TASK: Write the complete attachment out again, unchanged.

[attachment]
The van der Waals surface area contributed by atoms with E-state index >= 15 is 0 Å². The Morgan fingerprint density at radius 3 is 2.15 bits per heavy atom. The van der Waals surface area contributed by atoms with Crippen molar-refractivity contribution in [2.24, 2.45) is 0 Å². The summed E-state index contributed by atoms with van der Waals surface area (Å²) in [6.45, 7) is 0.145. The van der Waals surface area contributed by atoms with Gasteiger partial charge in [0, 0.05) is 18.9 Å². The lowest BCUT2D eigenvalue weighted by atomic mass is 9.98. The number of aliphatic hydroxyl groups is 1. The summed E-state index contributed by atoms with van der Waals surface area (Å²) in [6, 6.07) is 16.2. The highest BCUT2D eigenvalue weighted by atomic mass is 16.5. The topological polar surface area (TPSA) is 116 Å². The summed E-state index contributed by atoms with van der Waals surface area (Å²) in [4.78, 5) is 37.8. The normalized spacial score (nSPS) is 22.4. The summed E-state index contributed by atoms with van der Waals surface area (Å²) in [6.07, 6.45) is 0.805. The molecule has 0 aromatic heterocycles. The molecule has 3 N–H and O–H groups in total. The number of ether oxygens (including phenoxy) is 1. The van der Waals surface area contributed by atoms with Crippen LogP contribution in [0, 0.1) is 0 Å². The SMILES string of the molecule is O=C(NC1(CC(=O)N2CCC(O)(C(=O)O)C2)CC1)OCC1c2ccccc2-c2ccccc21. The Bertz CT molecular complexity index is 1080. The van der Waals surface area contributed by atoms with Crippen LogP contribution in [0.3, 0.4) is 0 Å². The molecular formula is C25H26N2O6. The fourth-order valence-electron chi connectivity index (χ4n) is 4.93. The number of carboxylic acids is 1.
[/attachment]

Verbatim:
The van der Waals surface area contributed by atoms with E-state index >= 15 is 0 Å². The Morgan fingerprint density at radius 3 is 2.15 bits per heavy atom. The van der Waals surface area contributed by atoms with Crippen molar-refractivity contribution in [2.24, 2.45) is 0 Å². The summed E-state index contributed by atoms with van der Waals surface area (Å²) in [6.45, 7) is 0.145. The van der Waals surface area contributed by atoms with Gasteiger partial charge in [0, 0.05) is 18.9 Å². The lowest BCUT2D eigenvalue weighted by atomic mass is 9.98. The number of aliphatic hydroxyl groups is 1. The summed E-state index contributed by atoms with van der Waals surface area (Å²) in [6, 6.07) is 16.2. The highest BCUT2D eigenvalue weighted by atomic mass is 16.5. The topological polar surface area (TPSA) is 116 Å². The summed E-state index contributed by atoms with van der Waals surface area (Å²) in [4.78, 5) is 37.8. The normalized spacial score (nSPS) is 22.4. The summed E-state index contributed by atoms with van der Waals surface area (Å²) in [6.07, 6.45) is 0.805. The molecule has 0 aromatic heterocycles. The molecule has 3 N–H and O–H groups in total. The number of ether oxygens (including phenoxy) is 1. The van der Waals surface area contributed by atoms with Crippen LogP contribution in [0, 0.1) is 0 Å². The SMILES string of the molecule is O=C(NC1(CC(=O)N2CCC(O)(C(=O)O)C2)CC1)OCC1c2ccccc2-c2ccccc21. The Bertz CT molecular complexity index is 1080. The van der Waals surface area contributed by atoms with Crippen LogP contribution in [0.3, 0.4) is 0 Å². The molecular formula is C25H26N2O6. The fourth-order valence-electron chi connectivity index (χ4n) is 4.93. The number of carboxylic acids is 1.